- President Donald Trump and George Conway are in an escalating feud.
- It reached a fever pitch when Trump called the lawyer “a stone cold LOSER & husband from hell!” and Conway questioned the president’s mental state.
- Back when Kellyanne Conway was running Trump’s presidential campaign, Conway supported his wife’s boss.
- But that started to change as the special counsel Robert Mueller’s investigation into Russian election interference heated up and the impeachment inquiry began.
- Here’s how their relationship devolved over time.
Prominent conservative lawyer George Conway has been highly critical of his wife’s boss, President Donald Trump.
In October, Conway penned an 11,000-word op-ed titled “Unfit for Office” in The Atlantic, amid an impeachment inquiry into Trump pressing the Ukrainian president to investigate his political rival.
By December 2019, George even publicly knocked Trump through a jab posted alongside one of Kellyanne’s tweets.
Here’s a brief history of George Conway’s transformation from Trump supporter into one of his most visible and vocal critics on the right.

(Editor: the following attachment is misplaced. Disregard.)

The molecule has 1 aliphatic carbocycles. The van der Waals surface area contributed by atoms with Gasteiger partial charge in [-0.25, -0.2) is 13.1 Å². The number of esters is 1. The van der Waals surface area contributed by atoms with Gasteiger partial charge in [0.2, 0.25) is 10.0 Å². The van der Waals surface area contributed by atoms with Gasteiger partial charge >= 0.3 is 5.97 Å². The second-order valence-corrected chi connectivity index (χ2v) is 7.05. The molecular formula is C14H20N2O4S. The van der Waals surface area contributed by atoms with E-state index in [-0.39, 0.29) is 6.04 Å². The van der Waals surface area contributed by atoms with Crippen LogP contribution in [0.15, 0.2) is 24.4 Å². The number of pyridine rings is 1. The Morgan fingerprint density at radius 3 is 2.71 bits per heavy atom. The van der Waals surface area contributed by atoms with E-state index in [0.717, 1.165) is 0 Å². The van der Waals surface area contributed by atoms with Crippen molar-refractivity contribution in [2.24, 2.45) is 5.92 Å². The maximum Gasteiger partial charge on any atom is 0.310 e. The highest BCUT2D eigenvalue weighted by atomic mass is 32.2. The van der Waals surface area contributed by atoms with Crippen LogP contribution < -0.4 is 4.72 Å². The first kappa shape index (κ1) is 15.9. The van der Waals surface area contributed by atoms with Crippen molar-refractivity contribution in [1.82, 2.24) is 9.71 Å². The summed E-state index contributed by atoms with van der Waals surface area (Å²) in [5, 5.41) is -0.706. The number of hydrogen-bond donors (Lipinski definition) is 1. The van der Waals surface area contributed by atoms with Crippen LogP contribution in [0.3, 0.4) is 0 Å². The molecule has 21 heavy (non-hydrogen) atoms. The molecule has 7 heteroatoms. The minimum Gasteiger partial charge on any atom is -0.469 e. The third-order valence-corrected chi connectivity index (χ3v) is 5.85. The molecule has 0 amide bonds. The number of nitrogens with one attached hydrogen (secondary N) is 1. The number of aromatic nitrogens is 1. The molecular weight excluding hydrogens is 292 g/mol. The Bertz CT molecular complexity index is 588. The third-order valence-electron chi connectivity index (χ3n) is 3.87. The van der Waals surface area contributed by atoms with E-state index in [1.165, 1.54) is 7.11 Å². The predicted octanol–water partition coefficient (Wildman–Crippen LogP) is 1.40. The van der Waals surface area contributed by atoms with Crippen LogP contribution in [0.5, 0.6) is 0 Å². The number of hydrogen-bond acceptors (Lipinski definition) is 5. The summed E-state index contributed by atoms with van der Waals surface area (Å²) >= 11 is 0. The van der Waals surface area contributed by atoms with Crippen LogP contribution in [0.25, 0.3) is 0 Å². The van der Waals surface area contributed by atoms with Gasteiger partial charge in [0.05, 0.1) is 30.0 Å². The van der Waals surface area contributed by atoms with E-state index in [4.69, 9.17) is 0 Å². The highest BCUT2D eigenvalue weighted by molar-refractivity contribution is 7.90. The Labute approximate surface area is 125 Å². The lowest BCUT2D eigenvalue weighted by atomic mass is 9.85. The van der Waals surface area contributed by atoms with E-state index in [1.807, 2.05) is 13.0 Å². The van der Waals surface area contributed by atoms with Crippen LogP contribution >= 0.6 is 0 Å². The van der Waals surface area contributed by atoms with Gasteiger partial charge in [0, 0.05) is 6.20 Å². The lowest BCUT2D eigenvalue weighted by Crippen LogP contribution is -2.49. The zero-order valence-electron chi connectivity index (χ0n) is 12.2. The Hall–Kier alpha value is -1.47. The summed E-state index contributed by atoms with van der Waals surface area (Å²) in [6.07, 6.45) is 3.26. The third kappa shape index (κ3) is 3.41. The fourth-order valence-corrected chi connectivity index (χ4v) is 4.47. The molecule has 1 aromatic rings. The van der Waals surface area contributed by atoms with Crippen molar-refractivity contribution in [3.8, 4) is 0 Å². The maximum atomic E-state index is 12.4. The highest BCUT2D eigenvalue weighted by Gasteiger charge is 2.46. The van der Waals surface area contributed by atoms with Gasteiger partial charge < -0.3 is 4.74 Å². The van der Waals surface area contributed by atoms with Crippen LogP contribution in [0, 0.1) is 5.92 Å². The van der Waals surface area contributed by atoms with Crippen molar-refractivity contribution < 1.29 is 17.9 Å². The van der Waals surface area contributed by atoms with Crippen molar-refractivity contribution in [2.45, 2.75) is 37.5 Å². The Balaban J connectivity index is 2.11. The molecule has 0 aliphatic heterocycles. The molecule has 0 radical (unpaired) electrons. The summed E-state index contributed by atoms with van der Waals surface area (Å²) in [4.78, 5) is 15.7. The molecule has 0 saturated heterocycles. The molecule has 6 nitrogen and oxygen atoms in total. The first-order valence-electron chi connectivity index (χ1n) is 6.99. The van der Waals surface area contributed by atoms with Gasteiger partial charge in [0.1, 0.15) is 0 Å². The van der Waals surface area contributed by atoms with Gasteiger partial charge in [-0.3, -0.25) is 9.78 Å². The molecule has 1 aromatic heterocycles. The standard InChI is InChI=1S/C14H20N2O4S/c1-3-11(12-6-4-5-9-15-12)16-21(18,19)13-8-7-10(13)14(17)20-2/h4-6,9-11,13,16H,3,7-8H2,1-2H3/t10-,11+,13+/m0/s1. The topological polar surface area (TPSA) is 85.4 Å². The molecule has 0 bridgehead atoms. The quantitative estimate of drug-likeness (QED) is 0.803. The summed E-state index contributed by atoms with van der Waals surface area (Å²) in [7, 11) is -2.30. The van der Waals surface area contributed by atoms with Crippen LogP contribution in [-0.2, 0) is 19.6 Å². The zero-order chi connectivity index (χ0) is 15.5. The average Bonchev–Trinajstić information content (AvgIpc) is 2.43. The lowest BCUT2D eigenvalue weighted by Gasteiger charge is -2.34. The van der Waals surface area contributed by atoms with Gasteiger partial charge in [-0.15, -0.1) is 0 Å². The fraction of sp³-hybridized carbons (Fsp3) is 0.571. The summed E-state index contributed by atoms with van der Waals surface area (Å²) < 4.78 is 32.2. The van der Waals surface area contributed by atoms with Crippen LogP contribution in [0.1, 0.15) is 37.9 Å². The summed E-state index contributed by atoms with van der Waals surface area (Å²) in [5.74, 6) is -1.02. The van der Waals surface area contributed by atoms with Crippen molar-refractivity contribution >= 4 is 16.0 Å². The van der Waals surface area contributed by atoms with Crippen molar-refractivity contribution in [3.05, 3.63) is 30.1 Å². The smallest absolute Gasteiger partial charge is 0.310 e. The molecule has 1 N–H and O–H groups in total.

June 2, 2017: Conway turns down administration role
“I am profoundly grateful to the President and to the attorney general for selecting me to serve in the Department of Justice. I have reluctantly concluded, however, that, for me and my family, this is not the right time for me to leave the private sector and take on a new role in the federal government.”
Conway went on to clarify: “Kellyanne and I continue to support the President and his administration, and I look forward to doing so in whatever way I can from outside the government.”
The Washington Post reported that Conway considered the role, but was scared off by Trump’s firing of FBI Director James Comey and the aftermath that ensued.
June 5, 2017: Conway posts his first critical tweet
Shortly after turning down an administration position, Conway started to tweet critically of Trump.
In his first post, he questioned the usefulness of Trump’s tweets, mocking Trump’s signature sign-off “Sad!”
These tweets may make some ppl feel better, but they certainly won't help OSG get 5 votes in SCOTUS, which is what actually matters. Sad. https://t.co/zVhcyfm8Hr
— George Conway (@gtconway3d) June 5, 2017
In a later tweet, Conway clarified that he still supported the president.
March 28, 2018: Conway gets more vocal on Twitter